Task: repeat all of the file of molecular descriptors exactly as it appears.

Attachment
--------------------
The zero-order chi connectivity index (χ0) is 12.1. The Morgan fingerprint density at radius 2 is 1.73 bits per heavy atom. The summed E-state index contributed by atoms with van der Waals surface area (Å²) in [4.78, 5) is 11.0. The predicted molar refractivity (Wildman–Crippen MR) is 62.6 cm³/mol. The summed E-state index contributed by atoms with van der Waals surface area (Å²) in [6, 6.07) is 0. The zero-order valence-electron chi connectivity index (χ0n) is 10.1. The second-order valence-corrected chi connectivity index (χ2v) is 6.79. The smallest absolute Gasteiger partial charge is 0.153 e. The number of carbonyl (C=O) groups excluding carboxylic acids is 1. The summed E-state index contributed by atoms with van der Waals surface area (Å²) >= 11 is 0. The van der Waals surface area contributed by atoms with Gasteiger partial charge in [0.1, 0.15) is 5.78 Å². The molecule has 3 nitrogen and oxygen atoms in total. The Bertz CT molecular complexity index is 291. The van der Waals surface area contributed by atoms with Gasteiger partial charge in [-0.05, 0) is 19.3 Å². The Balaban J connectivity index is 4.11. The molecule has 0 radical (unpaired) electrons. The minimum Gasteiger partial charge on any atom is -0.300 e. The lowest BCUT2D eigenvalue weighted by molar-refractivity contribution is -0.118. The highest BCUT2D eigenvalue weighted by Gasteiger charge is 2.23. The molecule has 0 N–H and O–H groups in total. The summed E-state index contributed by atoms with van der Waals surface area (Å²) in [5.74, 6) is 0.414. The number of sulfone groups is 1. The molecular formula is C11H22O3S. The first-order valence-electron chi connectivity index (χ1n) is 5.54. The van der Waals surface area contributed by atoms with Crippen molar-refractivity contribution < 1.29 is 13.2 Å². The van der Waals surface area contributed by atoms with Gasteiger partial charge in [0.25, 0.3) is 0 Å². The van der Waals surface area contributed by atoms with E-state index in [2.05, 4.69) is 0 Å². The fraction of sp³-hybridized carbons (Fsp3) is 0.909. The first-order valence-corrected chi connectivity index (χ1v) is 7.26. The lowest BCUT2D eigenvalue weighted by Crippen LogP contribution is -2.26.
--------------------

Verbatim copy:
The zero-order chi connectivity index (χ0) is 12.1. The Morgan fingerprint density at radius 2 is 1.73 bits per heavy atom. The summed E-state index contributed by atoms with van der Waals surface area (Å²) in [4.78, 5) is 11.0. The predicted molar refractivity (Wildman–Crippen MR) is 62.6 cm³/mol. The summed E-state index contributed by atoms with van der Waals surface area (Å²) in [6, 6.07) is 0. The zero-order valence-electron chi connectivity index (χ0n) is 10.1. The second-order valence-corrected chi connectivity index (χ2v) is 6.79. The smallest absolute Gasteiger partial charge is 0.153 e. The number of carbonyl (C=O) groups excluding carboxylic acids is 1. The summed E-state index contributed by atoms with van der Waals surface area (Å²) >= 11 is 0. The van der Waals surface area contributed by atoms with Gasteiger partial charge in [0.1, 0.15) is 5.78 Å². The molecule has 3 nitrogen and oxygen atoms in total. The Bertz CT molecular complexity index is 291. The van der Waals surface area contributed by atoms with Gasteiger partial charge in [-0.05, 0) is 19.3 Å². The Balaban J connectivity index is 4.11. The molecule has 0 radical (unpaired) electrons. The minimum Gasteiger partial charge on any atom is -0.300 e. The lowest BCUT2D eigenvalue weighted by molar-refractivity contribution is -0.118. The highest BCUT2D eigenvalue weighted by Gasteiger charge is 2.23. The molecule has 0 N–H and O–H groups in total. The summed E-state index contributed by atoms with van der Waals surface area (Å²) in [5.74, 6) is 0.414. The number of sulfone groups is 1. The molecular formula is C11H22O3S. The first-order valence-electron chi connectivity index (χ1n) is 5.54. The van der Waals surface area contributed by atoms with Crippen molar-refractivity contribution < 1.29 is 13.2 Å². The van der Waals surface area contributed by atoms with Gasteiger partial charge in [0.25, 0.3) is 0 Å². The van der Waals surface area contributed by atoms with E-state index in [2.05, 4.69) is 0 Å². The fraction of sp³-hybridized carbons (Fsp3) is 0.909. The first-order valence-corrected chi connectivity index (χ1v) is 7.26. The lowest BCUT2D eigenvalue weighted by Crippen LogP contribution is -2.26.